On December 21, 2021, Huawei launched a new smart console brand, HarmonySpace, a specialized HarmonyOS vehicle operating system. Based on Huawei's 1+8 ecology, apps on smartphones and tablets can be connected to the car seamlessly with HarmonySpace, which also provides smartphone projection capability.[100][101]

On December 23, 2021, Huawei announced a new smart select car product – AITO M5, a medium-size SUV with HarmonyOS ecosystem through continuous AI learning optimization and over-the-air upgrades.[102] On July 4, 2022, Huawei officially launched AITO smart select car product to be shipped to customers sometime in August 2022. During the launch, the company received 10,000 pre-orders in 2 hours for its M7 model.[103]

MineHarmony OS[edit]

On 14 September 2021, Huawei announced the launch of MineHarmony OS, a customized operating system by Huawei based on its in-house HarmonyOS for industrial use. MineHarmony is compatible with about 400 types of underground coal mining equipment, providing the equipment with a single interface to transmit and collect data for analysis. Wang Chenglu, President of Huawei’s consumer business AI and smart full-scenario business department, indicated that the launch of MineHarmony OS signified that the HarmonyOS ecology had taken a step further from B2C to B2B.[104][105][106]

Relationship with OpenEuler[edit]

In terms of architecture, HarmonyOS has close relationship with OpenEuler, a community edition of EulerOS (a Linux distribution) developed by Huawei, as they have inherited the sharing of kernel technology.[which?] The sharing is reportedly to be strengthened in the future in the areas of the distributed software bus, system security, device driver framework and new programming language.[107]

Relationship with OpenHarmony, Linux and LiteOS[edit]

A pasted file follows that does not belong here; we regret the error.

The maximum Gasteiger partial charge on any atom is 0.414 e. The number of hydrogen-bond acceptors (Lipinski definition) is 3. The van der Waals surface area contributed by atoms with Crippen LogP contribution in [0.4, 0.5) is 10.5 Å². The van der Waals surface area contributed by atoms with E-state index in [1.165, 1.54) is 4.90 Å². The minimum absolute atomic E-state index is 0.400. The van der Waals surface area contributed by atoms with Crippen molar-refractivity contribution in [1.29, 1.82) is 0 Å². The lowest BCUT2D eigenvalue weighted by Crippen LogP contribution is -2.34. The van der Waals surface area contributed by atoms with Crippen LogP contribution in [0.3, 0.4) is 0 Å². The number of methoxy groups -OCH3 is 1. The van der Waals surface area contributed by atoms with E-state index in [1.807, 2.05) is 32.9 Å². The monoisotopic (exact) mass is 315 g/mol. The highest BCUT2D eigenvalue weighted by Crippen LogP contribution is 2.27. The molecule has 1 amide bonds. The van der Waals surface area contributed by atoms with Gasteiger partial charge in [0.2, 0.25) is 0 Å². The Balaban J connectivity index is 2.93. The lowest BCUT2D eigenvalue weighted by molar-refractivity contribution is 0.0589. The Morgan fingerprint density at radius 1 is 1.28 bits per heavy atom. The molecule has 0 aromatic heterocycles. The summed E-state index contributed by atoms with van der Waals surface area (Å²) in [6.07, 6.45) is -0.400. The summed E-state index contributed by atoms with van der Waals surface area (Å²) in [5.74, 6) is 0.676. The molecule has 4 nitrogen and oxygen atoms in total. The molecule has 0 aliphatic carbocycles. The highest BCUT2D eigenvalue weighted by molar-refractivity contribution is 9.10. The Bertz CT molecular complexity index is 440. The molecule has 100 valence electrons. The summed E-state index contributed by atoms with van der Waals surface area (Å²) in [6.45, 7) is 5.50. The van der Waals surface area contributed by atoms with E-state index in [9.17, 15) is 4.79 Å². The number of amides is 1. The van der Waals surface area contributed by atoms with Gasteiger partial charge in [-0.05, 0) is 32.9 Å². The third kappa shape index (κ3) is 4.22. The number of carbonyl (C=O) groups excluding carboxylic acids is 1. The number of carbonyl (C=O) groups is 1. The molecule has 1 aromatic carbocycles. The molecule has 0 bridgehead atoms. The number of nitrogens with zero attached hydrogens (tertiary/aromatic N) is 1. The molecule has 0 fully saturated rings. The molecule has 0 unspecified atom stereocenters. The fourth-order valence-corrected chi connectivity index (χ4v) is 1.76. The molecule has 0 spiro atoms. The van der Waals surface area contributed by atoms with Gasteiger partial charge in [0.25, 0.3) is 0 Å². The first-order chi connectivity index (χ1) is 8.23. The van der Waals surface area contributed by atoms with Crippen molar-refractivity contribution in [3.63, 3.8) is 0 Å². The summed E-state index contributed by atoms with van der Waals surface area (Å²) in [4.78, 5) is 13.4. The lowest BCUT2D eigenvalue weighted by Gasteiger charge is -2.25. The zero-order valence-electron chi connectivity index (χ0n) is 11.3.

OpenHarmony is an open-source version of HarmonyOS donated by Huawei to the OpenAtom Foundation, built around a LiteOS kernel. It supports devices running a mini system such as printers, speakers, smartwatches and any other smart device with memory as small as 128 KB, or running a standard system with memory greater than 128 MB.[108] The open-source operating system contains the basic capabilities of HarmonyOS and does not depend on the Android Open Source Project (AOSP) dependencies in the subsystem.[109]

HarmonyOS uses a "kernel abstraction layer" (KAL) subsystem, so that developers can select a different OS kernel and sometimes flexibility with multiple kernels based on the resource limitations on each device. It also adapts to the LiteOS kernel instead of the Linux kernel on low-powered devices such as wearables, Huawei's GT specific smartwatches and IoT screen and screenless I/O devices.[110]

On smartphones, HarmonyOS runs on the Linux kernel on top of the kernel abstraction layer[111] (KAL) subsystem. The userland uses AOSP code from EMUI system launcher to run APK apps without root support just as with older Huawei EMUI-based smartphones. In addition, the OS supports native HarmonyOS apps in app packages on devices with Huawei Mobile Services via Ark Compiler, with the OpenHarmony layer of HarmonyOS framework under the dual framework in the System Service Layer.[94]


HarmonyOS uses a "kernel abstraction layer" (KAL) subsystem, so that developers can select a different OS kernel and sometimes flexibility with multiple kernels based on the resource limitations on each device. It also adapts to the LiteOS kernel instead of the Linux kernel on low-powered devices such as wearables, Huawei's GT specific sport smartwatches and IoT screen and screenless I/O devices.[110][112]

HarmonyOS NEXT[edit]

HarmonyOS NEXT
Written inC, C++, Rust, and ArkTS
OS familyOpenHarmony (Unix-like)
Initial releaseAugust 4, 2023; 51 days ago (2023-08-04)
Marketing targetInternet of Things, wireless routers, smartphones, tablet computers, smart TVs, smartwatches, Fitness trackers, smart speakers, personal computers, mixed reality headsets, virtual reality headsets, wireless earbuds, wireless headphones, wearable devices, augmented reality headsets, smart printers, Interactive whiteboards, E-readers, cars, smart homes, enterprise, industry, aerospace
Update methodOver-the-air
Package manager.app
Platforms64-bit ARM, RISC-V, x86, x64 and LoongArch[113]
Kernel typeMicrokernel
user interface
ArkUI HarmonyOS Design (Design System) (multi-touch, GUI)
LicenseProprietary software except for open-source components
Preceded byHarmonyOS, LiteOS, EMUI and Android
Official websitewww.harmonyos.com/en/

On August 4, 2023 at Huawei Developers Conference 2023 (HDC), Huawei officially announced HarmonyOS NEXT, a standalone microkernel-based distributed operating system, which supports only native APP apps via Ark Compiler with Huawei Mobile Services (HMS) support. Based on modified OpenHarmony, HarmonyOS NEXT has the HarmonyOS microkernel at its core with a single framework. It does not include the compatibility layer of AOSP framework with Android libraries from EMUI in the user space and cannot run Android apk apps natively as the current dual framework HarmonyOS.[114]